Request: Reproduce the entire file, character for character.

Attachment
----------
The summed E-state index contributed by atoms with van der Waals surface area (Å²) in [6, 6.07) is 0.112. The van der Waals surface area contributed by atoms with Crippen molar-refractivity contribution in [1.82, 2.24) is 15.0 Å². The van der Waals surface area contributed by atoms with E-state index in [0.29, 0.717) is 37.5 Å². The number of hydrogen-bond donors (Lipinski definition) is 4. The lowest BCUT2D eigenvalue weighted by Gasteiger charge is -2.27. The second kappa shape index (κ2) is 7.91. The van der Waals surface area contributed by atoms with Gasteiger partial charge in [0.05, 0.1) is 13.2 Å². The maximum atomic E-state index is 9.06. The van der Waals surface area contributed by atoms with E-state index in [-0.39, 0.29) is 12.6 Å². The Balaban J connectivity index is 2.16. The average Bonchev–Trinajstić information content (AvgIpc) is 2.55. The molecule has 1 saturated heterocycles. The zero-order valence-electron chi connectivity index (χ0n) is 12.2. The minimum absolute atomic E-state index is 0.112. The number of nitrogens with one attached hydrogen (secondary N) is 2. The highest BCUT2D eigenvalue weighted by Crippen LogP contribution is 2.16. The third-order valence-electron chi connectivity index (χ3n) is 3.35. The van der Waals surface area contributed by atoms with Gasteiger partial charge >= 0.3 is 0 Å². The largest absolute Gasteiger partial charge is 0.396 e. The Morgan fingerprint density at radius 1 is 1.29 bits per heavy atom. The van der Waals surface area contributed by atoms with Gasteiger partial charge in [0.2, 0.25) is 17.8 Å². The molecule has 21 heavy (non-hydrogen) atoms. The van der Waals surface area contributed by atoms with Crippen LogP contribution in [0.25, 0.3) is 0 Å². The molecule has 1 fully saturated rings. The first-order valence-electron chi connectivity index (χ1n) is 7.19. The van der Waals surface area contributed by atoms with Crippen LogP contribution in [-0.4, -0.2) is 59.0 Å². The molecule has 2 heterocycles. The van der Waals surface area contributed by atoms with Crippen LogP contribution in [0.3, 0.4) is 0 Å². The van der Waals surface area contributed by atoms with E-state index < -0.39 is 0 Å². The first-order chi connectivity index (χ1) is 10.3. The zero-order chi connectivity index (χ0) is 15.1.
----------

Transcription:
The summed E-state index contributed by atoms with van der Waals surface area (Å²) in [6, 6.07) is 0.112. The van der Waals surface area contributed by atoms with Crippen molar-refractivity contribution in [1.82, 2.24) is 15.0 Å². The van der Waals surface area contributed by atoms with E-state index in [0.29, 0.717) is 37.5 Å². The number of hydrogen-bond donors (Lipinski definition) is 4. The lowest BCUT2D eigenvalue weighted by Gasteiger charge is -2.27. The second kappa shape index (κ2) is 7.91. The van der Waals surface area contributed by atoms with Gasteiger partial charge in [0.05, 0.1) is 13.2 Å². The maximum atomic E-state index is 9.06. The van der Waals surface area contributed by atoms with E-state index in [-0.39, 0.29) is 12.6 Å². The Balaban J connectivity index is 2.16. The average Bonchev–Trinajstić information content (AvgIpc) is 2.55. The molecule has 1 saturated heterocycles. The zero-order valence-electron chi connectivity index (χ0n) is 12.2. The minimum absolute atomic E-state index is 0.112. The number of nitrogens with one attached hydrogen (secondary N) is 2. The highest BCUT2D eigenvalue weighted by Crippen LogP contribution is 2.16. The third-order valence-electron chi connectivity index (χ3n) is 3.35. The van der Waals surface area contributed by atoms with Gasteiger partial charge >= 0.3 is 0 Å². The largest absolute Gasteiger partial charge is 0.396 e. The Morgan fingerprint density at radius 1 is 1.29 bits per heavy atom. The van der Waals surface area contributed by atoms with Gasteiger partial charge in [0.2, 0.25) is 17.8 Å². The molecule has 21 heavy (non-hydrogen) atoms. The van der Waals surface area contributed by atoms with Crippen LogP contribution in [0.25, 0.3) is 0 Å². The molecule has 1 fully saturated rings. The first-order valence-electron chi connectivity index (χ1n) is 7.19. The van der Waals surface area contributed by atoms with Crippen LogP contribution in [-0.4, -0.2) is 59.0 Å². The molecule has 2 heterocycles. The van der Waals surface area contributed by atoms with Crippen LogP contribution in [0.3, 0.4) is 0 Å². The van der Waals surface area contributed by atoms with E-state index < -0.39 is 0 Å². The first-order chi connectivity index (χ1) is 10.3. The zero-order chi connectivity index (χ0) is 15.1.